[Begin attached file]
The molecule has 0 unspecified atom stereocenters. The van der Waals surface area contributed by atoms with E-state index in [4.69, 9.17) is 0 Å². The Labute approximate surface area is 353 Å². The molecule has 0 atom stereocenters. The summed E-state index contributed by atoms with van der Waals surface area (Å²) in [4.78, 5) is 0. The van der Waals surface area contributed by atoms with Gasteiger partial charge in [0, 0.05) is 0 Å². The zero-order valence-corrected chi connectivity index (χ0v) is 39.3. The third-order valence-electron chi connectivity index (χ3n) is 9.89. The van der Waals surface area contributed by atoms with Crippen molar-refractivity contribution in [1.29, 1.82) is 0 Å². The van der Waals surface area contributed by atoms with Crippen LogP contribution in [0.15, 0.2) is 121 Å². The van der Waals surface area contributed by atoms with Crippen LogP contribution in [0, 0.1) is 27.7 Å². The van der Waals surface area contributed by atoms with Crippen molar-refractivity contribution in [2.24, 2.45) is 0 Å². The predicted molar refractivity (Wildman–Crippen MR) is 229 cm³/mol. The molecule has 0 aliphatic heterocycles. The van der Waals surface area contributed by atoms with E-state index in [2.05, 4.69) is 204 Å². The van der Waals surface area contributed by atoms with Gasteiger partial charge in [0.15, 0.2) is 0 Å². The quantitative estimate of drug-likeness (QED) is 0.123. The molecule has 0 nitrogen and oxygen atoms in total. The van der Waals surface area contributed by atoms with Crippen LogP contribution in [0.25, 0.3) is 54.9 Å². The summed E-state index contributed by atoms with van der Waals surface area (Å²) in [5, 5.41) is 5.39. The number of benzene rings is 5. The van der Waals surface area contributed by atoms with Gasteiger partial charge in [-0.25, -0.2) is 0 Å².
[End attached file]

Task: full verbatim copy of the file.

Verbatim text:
The molecule has 0 unspecified atom stereocenters. The van der Waals surface area contributed by atoms with E-state index in [4.69, 9.17) is 0 Å². The Labute approximate surface area is 353 Å². The molecule has 0 atom stereocenters. The summed E-state index contributed by atoms with van der Waals surface area (Å²) in [4.78, 5) is 0. The van der Waals surface area contributed by atoms with Gasteiger partial charge in [0, 0.05) is 0 Å². The zero-order valence-corrected chi connectivity index (χ0v) is 39.3. The third-order valence-electron chi connectivity index (χ3n) is 9.89. The van der Waals surface area contributed by atoms with Crippen molar-refractivity contribution in [1.29, 1.82) is 0 Å². The van der Waals surface area contributed by atoms with Crippen LogP contribution in [0.15, 0.2) is 121 Å². The van der Waals surface area contributed by atoms with Crippen LogP contribution in [0, 0.1) is 27.7 Å². The van der Waals surface area contributed by atoms with Crippen molar-refractivity contribution in [2.24, 2.45) is 0 Å². The predicted molar refractivity (Wildman–Crippen MR) is 229 cm³/mol. The molecule has 0 aliphatic heterocycles. The van der Waals surface area contributed by atoms with E-state index in [2.05, 4.69) is 204 Å². The van der Waals surface area contributed by atoms with Gasteiger partial charge in [0.15, 0.2) is 0 Å². The quantitative estimate of drug-likeness (QED) is 0.123. The molecule has 0 nitrogen and oxygen atoms in total. The van der Waals surface area contributed by atoms with Crippen LogP contribution in [0.25, 0.3) is 54.9 Å². The summed E-state index contributed by atoms with van der Waals surface area (Å²) in [5, 5.41) is 5.39. The number of benzene rings is 5. The van der Waals surface area contributed by atoms with Gasteiger partial charge in [-0.25, -0.2) is 0 Å².